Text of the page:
The contiguity of a pair of sequences of probability measures is a property that relates to the commonality of the sets which have zero measure as the index in the sequence increases: see Contiguity (probability theory).

Psychology

Association by contiguity is the principle that ideas, memories, and experiences are linked when one is frequently experienced with the other. For example, if you constantly see a knife and a fork together they become linked (associated). The more these two items (stimuli) are perceived together the stronger the link between them. When one of the memories becomes activated later on, the linked (contiguously associated) memory becomes temporarily more activated and thus easier to be called into working memory. This process is known as priming, and the initial memory that primed the other is known as the retrieval cue.

Association by contiguity is the root of association by similarity. Association by similarity is the idea that one memory primes another through their common property or properties. Thus, an apple may prime a memory of a rose through the common property of red. These two become associated even though you may have never experienced an apple and a rose together (consistent with association by contiguity).

In the study of human memory, the contiguity effect has been found in studies of free recall. Analyses of free recall data indicates that there tends to be the greatest number of +/- 1 transitions between words, suggesting that words that are closer together in a list are more likely to be recalled together ([Syracuse University 1]). This is shown in a graph of conditional response probability as a function of lag as originated by Dr. Michael Kahana. The probability of recall (y-axis) is plotted against the lag, or separation between subsequently recalled words ([7] ) also see figure http://memory.psych.upenn.edu/Research?action=AttachFile&do=get&target=crp2a_square.jpg. For example, if two items A and B are learned together, when cued with B, A is retrieved and vice-versa due to their temporal contiguity, although there will be a stronger forward association (when cued with A, B is recalled) ([8]).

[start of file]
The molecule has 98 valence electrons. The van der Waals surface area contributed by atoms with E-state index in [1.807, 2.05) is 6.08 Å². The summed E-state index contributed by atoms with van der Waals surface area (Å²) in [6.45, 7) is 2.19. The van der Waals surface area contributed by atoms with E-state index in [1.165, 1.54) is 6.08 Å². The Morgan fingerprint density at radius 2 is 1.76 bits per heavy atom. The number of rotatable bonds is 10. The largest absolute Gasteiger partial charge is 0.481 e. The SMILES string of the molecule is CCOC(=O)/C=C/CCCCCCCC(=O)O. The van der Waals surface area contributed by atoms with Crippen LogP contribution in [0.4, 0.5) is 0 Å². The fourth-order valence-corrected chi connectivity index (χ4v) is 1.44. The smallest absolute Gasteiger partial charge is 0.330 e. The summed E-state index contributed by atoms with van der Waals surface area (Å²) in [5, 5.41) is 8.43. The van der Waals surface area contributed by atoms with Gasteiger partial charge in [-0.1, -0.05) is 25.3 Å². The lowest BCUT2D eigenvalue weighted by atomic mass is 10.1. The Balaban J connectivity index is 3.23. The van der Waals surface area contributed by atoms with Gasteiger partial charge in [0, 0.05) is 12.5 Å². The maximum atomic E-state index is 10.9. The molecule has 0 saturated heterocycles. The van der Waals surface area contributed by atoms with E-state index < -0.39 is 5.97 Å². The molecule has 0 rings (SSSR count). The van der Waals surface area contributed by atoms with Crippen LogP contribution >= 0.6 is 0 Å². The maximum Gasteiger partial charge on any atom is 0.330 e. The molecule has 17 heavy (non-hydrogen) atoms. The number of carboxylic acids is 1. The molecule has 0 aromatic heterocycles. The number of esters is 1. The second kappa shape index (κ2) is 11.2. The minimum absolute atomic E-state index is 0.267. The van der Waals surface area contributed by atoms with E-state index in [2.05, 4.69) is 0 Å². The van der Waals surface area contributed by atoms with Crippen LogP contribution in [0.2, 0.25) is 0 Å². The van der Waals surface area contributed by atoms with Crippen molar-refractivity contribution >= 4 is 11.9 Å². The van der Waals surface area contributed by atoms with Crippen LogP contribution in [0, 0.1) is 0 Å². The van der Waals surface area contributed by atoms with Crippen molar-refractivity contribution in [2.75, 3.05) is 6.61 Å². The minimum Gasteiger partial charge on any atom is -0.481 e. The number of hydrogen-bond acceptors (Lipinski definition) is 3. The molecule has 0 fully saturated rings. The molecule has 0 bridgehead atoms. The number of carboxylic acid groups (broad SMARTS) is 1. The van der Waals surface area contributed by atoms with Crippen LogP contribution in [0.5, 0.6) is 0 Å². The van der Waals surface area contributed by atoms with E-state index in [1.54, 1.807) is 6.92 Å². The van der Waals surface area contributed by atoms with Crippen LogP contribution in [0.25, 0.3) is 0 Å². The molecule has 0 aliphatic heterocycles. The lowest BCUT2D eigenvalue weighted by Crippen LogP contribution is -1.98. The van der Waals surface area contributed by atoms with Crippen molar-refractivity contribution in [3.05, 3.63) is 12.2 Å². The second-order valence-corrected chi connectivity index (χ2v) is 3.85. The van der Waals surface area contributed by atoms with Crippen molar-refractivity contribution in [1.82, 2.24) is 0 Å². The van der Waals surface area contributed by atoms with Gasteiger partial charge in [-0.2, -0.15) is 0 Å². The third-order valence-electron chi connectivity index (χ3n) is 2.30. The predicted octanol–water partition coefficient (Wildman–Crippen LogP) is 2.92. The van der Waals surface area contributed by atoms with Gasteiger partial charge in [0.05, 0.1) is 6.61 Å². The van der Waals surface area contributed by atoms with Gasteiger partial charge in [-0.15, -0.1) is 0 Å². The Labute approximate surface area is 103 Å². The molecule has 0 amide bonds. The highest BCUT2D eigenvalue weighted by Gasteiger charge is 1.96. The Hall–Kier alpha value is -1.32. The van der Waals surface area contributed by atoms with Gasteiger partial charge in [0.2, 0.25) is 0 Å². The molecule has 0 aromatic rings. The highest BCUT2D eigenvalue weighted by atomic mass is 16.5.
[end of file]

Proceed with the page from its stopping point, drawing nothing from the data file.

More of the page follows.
The contiguity effect appears relatively constant, and has been predicted to have long-term effects according to the temporal context model proposed by Howard and Kahana ([9]). This model explains the contiguity effect in the following manner: when an item is presented, it activates the temporal context that was active when the item was originally studied. Since contexts of neighboring items overlap, and that overlap increases with decreasing lag between items, a contiguity effect results ([Syracuse University 2]). The contiguity effect has even been found between items in different lists, although it has been speculated that these items could simply be intrusions ( [Syracuse University 3]

When one associated memory, a group of associated memories, or a whole line of associated memories becomes primed, this is known as spreading activation.

In conditioning, contiguity refers to how associated a reinforcer is with behaviour. The higher the contiguity between events the greater the strength of the behavioural relationship.

Edwin Ray Guthrie's contiguity theory deals with patterned movements.[10]

References

  1. ^ Dictionary.com
  2. ^ Wetlands Metadata for the Lower 48 States, US Fish and Wildlife Service
  3. ^ Census Metropolitan Area, Statistics Canada
  4. ^ The Electoral Geography of Weimar Germany: Exploratory Spatial Data Analyses of Protestant Support for the Nazi Party, by John O'Loughlin